Ashley Bryne writes: I’m a great believer in the BBC. It’s one of the things that makes me feel proud to be British but I’m sick to the back teeth of the corporation being on the defensive.
There is so much great programming to shout about but all we hear about is compliance, cuts and reviews.
My company, Made in Manchester, has been making programmes for the BBC now for the past 5 years and I can’t think of any time in that five years when there hasn’t been some sort of review going on within the BBC. It creates a climate of instability, worry and constant fear about the future both in-house and in the indie sector.
It’s pretty obvious to all that the BBC is worried about its future and is doing all it can to placate its critics in the political world and the commercial sector. But the constant talk of cuts, over bureaucratic compliance tweaks and reviews about reviews will in my view make things worse for the BBC.
Whatever your opinion about the closures of 6Music and the Asian Network, the news itself perpetuates a general perception that the BBC is in crisis. And it all does is play into the hands of the corporation’s enemies and critics.
BBC radio isn’t actually in crisis. In fact, its main national radio networks are enjoying something of a renaissance with stunning audience figures but, outside the confines of the radio industry, how many people actually know this?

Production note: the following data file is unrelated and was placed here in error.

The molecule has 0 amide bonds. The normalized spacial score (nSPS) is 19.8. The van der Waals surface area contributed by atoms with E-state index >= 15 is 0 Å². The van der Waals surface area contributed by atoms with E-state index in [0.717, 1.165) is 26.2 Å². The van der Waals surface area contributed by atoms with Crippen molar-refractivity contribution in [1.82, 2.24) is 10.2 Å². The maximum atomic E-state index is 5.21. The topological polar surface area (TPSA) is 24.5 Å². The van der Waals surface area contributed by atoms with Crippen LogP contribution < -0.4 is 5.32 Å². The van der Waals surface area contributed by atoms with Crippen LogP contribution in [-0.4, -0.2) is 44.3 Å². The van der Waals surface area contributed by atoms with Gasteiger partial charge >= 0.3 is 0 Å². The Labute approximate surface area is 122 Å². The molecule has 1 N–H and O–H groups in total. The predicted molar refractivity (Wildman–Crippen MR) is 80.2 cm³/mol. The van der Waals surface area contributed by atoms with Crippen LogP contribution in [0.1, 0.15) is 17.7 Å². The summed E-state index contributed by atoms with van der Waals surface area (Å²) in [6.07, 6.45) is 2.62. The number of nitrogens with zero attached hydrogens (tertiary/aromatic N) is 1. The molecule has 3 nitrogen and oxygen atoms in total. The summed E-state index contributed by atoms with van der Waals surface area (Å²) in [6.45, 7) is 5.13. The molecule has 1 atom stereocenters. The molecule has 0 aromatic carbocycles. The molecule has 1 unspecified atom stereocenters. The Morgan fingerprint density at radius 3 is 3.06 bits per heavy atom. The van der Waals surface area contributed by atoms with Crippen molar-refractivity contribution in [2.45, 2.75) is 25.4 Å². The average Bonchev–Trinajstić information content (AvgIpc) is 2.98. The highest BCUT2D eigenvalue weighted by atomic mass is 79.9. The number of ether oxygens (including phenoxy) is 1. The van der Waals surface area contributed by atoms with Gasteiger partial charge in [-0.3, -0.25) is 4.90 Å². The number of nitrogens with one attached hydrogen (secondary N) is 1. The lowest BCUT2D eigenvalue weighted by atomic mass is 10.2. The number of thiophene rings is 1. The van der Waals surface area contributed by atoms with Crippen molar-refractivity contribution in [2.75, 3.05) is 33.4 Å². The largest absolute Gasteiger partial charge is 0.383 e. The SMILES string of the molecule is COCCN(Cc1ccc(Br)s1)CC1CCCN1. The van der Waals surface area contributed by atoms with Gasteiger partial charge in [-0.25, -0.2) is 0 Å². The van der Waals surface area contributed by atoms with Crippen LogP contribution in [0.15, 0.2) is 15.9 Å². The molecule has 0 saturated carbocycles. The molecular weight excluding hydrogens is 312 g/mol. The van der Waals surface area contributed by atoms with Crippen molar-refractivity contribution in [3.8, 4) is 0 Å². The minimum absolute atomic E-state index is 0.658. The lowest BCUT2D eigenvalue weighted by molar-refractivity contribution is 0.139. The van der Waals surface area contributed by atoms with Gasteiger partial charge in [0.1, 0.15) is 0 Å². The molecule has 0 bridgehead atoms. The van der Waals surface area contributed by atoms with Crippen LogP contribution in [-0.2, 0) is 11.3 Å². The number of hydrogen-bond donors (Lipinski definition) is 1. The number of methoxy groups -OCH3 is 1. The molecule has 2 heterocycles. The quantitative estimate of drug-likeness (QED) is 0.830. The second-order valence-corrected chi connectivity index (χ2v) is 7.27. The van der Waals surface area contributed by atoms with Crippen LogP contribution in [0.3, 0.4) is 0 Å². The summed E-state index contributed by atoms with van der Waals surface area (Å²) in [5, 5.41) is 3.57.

Radio 2 and Radio 4 are unique networks which offer a variety of programming that can’t be found anywhere else in the world but how many people out there really appreciate what they offer?
Rather than spending time doing itself down, the BBC should be shouting its success stories from the rafters and marketing its gems much more widely.
Whilst I often struggle to find quality programming across of a plethora of TV channels offering very little choice, I never have that problem with BBC Radio.
In a culture where listening to audio is now easier than ever (virtually everyone I see in the street has an iPod or a radio stuck in their ear) the BBC press office should be spending its time shouting about what it has to offer.
BBC network documentaries, dramas and comedies are grossly under-promoted to the point that there are whole swathes of the population that don’t even know of their existence.
The BBC should be letting people know that there is far more to radio than music and news talk and use its huge marketing tools to help it, the commercial and indie sector to introduce new audiences to the joys of real quality radio.
Despite the internet and the obsession with having to visualise everything, radio is actually enjoying something of a renaissance.
Next week, I have the pleasure of welcoming a whole host of radio big wigs (BBC and commercial) to the 2nd Radio Production in the North Conference at the Imperial War Museum North opposite Media CityUK. And my message will be simple….’we have the chance to turn that renaissance into a radio revolution if only we stop naval gazing and start to shout about what it is we all so love again.’
[b]Ashley Byrne is Creative Director at [link=http://www.madeinmanchester.tv/index.shtml]Made in Manchester[/link][/b]
This article was originally published in eRADIO on March 17th. Click [link=http://radiotoday.co.uk/e]here[/link] to subscribe.